October 9th, 2017, 10:13 PM  #37  
Senior Member Joined: Sep 2016 From: USA Posts: 276 Thanks: 141 Math Focus: Dynamical systems, analytic function theory, numerics  Quote:
 
October 10th, 2017, 09:01 AM  #38  
Senior Member Joined: Mar 2015 From: New Jersey Posts: 1,230 Thanks: 93  Quote:
$\displaystyle \therefore z^{n}+a_{n1}z^{n1}+...+a_{1}z=a_{0}$ always has a solution. Just in case anyone else missed it. All the difficulties and complexities of the other solutions are due to the fact that they start with $\displaystyle z^{n}+a_{n1}z^{n1}+...+a_{1}z+a_{0}=0$ and try to show it has a solution. My unique approach makes it virtually trivial. All you have to see is that z^{n}+a_{n1}z^{n1}+...+a_{1}z maps continuously to the entire complex plane (from 0 to $\displaystyle \infty$).  
October 10th, 2017, 01:50 PM  #39  
Senior Member Joined: Aug 2017 From: United Kingdom Posts: 119 Thanks: 38 Math Focus: Algebraic Number Theory, Arithmetic Geometry  Quote:
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In fact, the two proofs I can currently remember (one uses Liouville's theorem, the other uses the fundamental group of the circle) start with the opposite assumption, that no such $z$ exists, to get a contradiction. So the difficulties/complexities of those proofs certainly couldn't be down to the reason you've given. Last edited by cjem; October 10th, 2017 at 01:52 PM.  
October 18th, 2017, 10:52 AM  #40 
Senior Member Joined: Mar 2015 From: New Jersey Posts: 1,230 Thanks: 93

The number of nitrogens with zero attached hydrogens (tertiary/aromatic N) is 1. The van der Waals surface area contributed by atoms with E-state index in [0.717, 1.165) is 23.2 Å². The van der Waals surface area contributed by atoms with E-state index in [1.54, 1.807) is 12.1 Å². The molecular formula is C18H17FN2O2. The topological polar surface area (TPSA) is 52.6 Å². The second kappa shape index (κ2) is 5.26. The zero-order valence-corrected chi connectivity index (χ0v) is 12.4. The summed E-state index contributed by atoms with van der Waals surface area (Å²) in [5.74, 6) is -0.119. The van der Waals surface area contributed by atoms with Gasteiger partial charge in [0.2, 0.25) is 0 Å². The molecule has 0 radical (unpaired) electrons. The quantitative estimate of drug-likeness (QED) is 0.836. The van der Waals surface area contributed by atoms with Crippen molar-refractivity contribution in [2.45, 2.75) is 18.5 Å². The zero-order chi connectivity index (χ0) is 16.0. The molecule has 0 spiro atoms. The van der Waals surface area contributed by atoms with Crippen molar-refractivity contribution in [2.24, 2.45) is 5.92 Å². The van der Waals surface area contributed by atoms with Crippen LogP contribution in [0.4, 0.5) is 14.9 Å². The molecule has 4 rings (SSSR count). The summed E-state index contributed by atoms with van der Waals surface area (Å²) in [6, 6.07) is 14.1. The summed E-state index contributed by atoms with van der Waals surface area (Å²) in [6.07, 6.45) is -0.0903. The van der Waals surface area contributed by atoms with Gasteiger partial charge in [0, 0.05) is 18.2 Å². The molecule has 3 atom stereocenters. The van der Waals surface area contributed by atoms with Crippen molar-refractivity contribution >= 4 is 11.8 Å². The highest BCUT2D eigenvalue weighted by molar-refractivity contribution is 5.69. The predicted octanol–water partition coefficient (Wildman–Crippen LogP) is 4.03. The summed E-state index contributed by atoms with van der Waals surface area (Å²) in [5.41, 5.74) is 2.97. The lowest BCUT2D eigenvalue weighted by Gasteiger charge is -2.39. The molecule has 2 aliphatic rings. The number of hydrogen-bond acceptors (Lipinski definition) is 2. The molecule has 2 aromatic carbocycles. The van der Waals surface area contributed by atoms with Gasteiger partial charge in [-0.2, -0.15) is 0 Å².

Fundamental Theorem of Algebra: Every complex polynomial has a root. $\displaystyle P_{n}(z)=z^{n}+a_{n1}z^{n1}+..+a_{1}z+a_{0}=z(z^{n1}+a_{n1}z^{n2}+..+a_{2}z+a_{1})+a_{0}$ $\displaystyle P_{n}(z)=zP_{n1}(z)+a_{0}$ Example: $\displaystyle P_{3}(z)=z^{3}+a_{2}z^{2}+a_{1}z+a_{0}=z(z^{2}+a_{ 2}z+a_{1})+a_{0}=zP_{2}(z)+a_{0}.$ Proof by induction: $\displaystyle P_{2}=0$ has a solution. $\displaystyle P_{n1}(z)=0$ has a solution $\displaystyle \rightarrow P_{n}(z)=0$ has a solution. $\displaystyle P_{n}(z)=0$ has a solution if $\displaystyle zP_{n1}(z)$ maps all z to entire complex plane. $\displaystyle P_{n1}(z)$ maps to entire complex plane (given). It is shown* that $\displaystyle zP_{n1}(z)$ maps to entire complex plane if $\displaystyle P_{n1}(z)$ does. Note complex polynomials have a derivative for all z.  * Range of Analytic Function From Post #8 Assume F(z) has a derivative for all z and maps to w plane with a hole in it (area where F(z) doesn't map to). The hole is closed because F'(z) is undefined on it's border. In this case, F'(z) is defined and F'(z)$\displaystyle \Delta$z exists in F(z) for $\displaystyle \Delta$z sufficiently small no matter how close you get to the border. For example, F(z) could map to the inside of a circle for all z and F'(z) exist everywhere inside the circle. The only way out would be to show that at a point near the border F'(z)$\displaystyle \Delta$z is greater than the distance to the border. If F(z) = zf(z) where f(z) exists, has a derivative everywhere, and maps to entire complex plane, then so does F(z). From Post # 10 Again, assume a closed island in w where F(z) undefined. Let F(z) be arbitrarily close to the border. F(z+$\displaystyle \Delta$z) = (z+$\displaystyle \Delta$z)f(z+$\displaystyle \Delta$z)= (z+$\displaystyle \Delta$z}(f(z)+f'(z)$\displaystyle \Delta$z) F(z+$\displaystyle \Delta$z)=F(z)+(f(z)+f'(z)$\displaystyle \Delta$z) where f(z) and f'(z) exist and $\displaystyle \Delta$z is associated with f'(z) so not restricted by the border. It follows F(z) can cross the border, a contradiction, so the island doesn't exist and F(z) maps to entire complex plane. Example: Proof of FTA by induction where f(z) and zf(z) are polynomials. Comment: In other words, F(z) can't cross border (no contradiction) but zf(z) can (contradiction).